The myriad details of restoring or furnishing a period house are enough to overwhelm even the most dedicated homeowner. Paint colors, wood finishes, floor covering, lighting fixtures; chosen wisely, these elements can combine to produce a satisfying authenticity. The selection of appropriate textiles can add a visual and textural dimension, a finishing touch of comfort and warmth. Tapestries, in particular, can be used effectively in almost any period home.
Tapestries have been important elements in American interior design both early and late. They were the height of fashion in the 17th and late 19th centuries, and maintained a more modest popularity during the intervening periods. Early use in American décor In the 17th century, colonists, as British citizens, were determined to be as refined in the Colonies as their countrymen in the Mother Country. The wealthy and socially conscious remained in vogue as much as time and distance allowed, importing English fashions and goods to the growing urban centers. European-made tapestries were often listed among the most valuable items in estate inventories of the wealthy. As either wall hangings or bed hangings, they were admired by visitors; during this period, the best bed, splendidly adorned with rich tapestry art, was found more often in the parlor than the bedroom or "chamber.
" From the early 18th century to the late 19th, rich fabrics, including tapestries, were used in parlors and "best rooms," but less frequently on walls. The British artist Charles Eastlake, widely read in America in the mid-19th century, cautioned that wall tapestries may be at risk in homes in dirty, industrialized cities, where they lacked protection from soot, coal dust, and smoke, but their popularity persisted as furniture coverings. A popular option for Americas wealthy By the late 19th century, American industry had given rise to unprecedented wealth, held (and liberally spent) by families such as the Vanderbilts, Astors, and others.
Perceiving themselves as the American aristocracy, they built both urban and country homes (the latter often referred to as "cottages') modeled after European palaces and grand estates. Tapestries were an important element in the decorative scheme of such grand houses as George Washington Vanderbilt's Biltmore, the dining room of which featured two massive 16th century tapestries of Vulcan and Venus as the focal point. Like their Colonial counterparts, the 19th century American "royalty" sought to display their very new wealth even as they imitated the interior design fashions of centuries before. The revival in tapestry art In less luxurious homes, tapestries were literally off the wall, appearing more often as drapery or upholstery fabric, or as a decorative covering for a table, piano, or mantel.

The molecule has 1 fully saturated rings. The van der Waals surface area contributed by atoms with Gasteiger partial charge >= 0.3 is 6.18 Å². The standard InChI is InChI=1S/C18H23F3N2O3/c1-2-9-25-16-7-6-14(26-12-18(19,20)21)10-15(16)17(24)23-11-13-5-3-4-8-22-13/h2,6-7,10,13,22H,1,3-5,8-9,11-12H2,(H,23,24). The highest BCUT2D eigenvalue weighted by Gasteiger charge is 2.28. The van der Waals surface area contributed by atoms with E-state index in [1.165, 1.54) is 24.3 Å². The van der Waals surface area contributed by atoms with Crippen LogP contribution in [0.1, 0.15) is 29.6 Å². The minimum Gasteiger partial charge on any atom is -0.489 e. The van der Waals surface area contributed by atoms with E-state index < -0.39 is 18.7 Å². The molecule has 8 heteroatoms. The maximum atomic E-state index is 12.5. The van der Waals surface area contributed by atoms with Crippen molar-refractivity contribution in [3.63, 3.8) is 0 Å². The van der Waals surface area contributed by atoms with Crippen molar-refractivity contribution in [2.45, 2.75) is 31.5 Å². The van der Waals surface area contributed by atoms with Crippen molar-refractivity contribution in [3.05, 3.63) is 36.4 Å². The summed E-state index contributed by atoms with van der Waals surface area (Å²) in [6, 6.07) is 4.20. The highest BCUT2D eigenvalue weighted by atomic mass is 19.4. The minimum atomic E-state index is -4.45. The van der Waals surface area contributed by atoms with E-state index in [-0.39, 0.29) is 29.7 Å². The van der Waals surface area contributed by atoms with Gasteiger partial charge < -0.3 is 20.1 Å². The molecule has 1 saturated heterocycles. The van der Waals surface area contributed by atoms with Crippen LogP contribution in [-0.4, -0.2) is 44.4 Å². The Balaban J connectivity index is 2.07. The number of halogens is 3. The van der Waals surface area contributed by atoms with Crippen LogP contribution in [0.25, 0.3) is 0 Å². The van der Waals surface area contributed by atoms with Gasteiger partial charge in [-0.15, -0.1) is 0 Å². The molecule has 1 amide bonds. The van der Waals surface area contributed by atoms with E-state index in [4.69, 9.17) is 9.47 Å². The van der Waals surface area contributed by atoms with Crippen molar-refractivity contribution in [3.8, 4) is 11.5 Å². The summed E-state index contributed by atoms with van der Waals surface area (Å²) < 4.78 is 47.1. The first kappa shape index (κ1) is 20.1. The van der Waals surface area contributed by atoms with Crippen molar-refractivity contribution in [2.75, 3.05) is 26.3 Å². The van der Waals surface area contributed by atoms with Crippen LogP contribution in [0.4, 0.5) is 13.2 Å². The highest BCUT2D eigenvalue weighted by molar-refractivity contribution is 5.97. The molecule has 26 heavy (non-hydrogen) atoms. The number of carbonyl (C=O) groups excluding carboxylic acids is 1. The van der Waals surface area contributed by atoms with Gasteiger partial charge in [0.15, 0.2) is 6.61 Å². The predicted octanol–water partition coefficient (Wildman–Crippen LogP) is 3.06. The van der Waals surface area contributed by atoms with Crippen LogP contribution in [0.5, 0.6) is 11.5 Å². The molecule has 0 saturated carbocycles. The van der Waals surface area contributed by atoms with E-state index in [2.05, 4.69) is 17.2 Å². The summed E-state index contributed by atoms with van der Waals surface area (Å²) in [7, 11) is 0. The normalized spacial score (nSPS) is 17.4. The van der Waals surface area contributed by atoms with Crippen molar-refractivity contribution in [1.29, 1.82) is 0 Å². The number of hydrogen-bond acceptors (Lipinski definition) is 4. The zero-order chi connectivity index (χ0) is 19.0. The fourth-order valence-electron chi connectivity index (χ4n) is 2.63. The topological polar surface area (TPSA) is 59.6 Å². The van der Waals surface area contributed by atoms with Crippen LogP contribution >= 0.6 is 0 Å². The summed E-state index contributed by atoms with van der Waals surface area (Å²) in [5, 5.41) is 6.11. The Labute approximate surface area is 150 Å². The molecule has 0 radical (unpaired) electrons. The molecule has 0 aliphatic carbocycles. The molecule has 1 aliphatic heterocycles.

Portieres, lambrequins, and valences often used jacquard-woven tapestry fabric to enrich a decorative scheme, providing texture, color, and visual interest. William Morris and his cohorts in the Arts and Crafts movement re-introduced tapestry as both an art form and an element in interior design, and it was once again seen in homes on both sides of the Atlantic. The fashion was short-lived, however, and little innovation in tapestry design appeared for several decades.
A revival of interest in tapestry art began in the mid-20th century. As modern architecture became more austere, large, unbroken walls presented the opportunity for colorful and textural tapestry, executed in designs far removed from the picturesque motifs of centuries before. As an alternative to framed paintings, tapestry art was valued for its portability in an age of increasing mobility.
Individuals and families moved from apartment to modest home to larger home as their circumstances changed; tapestries could be folded or rolled and easily moved, to be hung in a new setting. Popular in any period home While the popularity of tapestry as a design element has varied throughout American history, the wide range of available motifs and ways to use these intricate, often striking textiles allow for the homeowner to be creative with their use, resulting in an unexpected focal point, large or small, in any period home. Copyright © The Tapestry House, all rights reserved. This is Free-Reprint article from The Tapestry House. Our terms are: Please leave copyright statement intact Please publish author info including links Please do not use the article in unsolicited emails Please keep all links intact and "as is" - no embedded keyword advertising You can contact us at firstname.lastname@example.org.
Joan Youngken writes extensively on home accents, decor and tapestries & textiles. The Tapestry House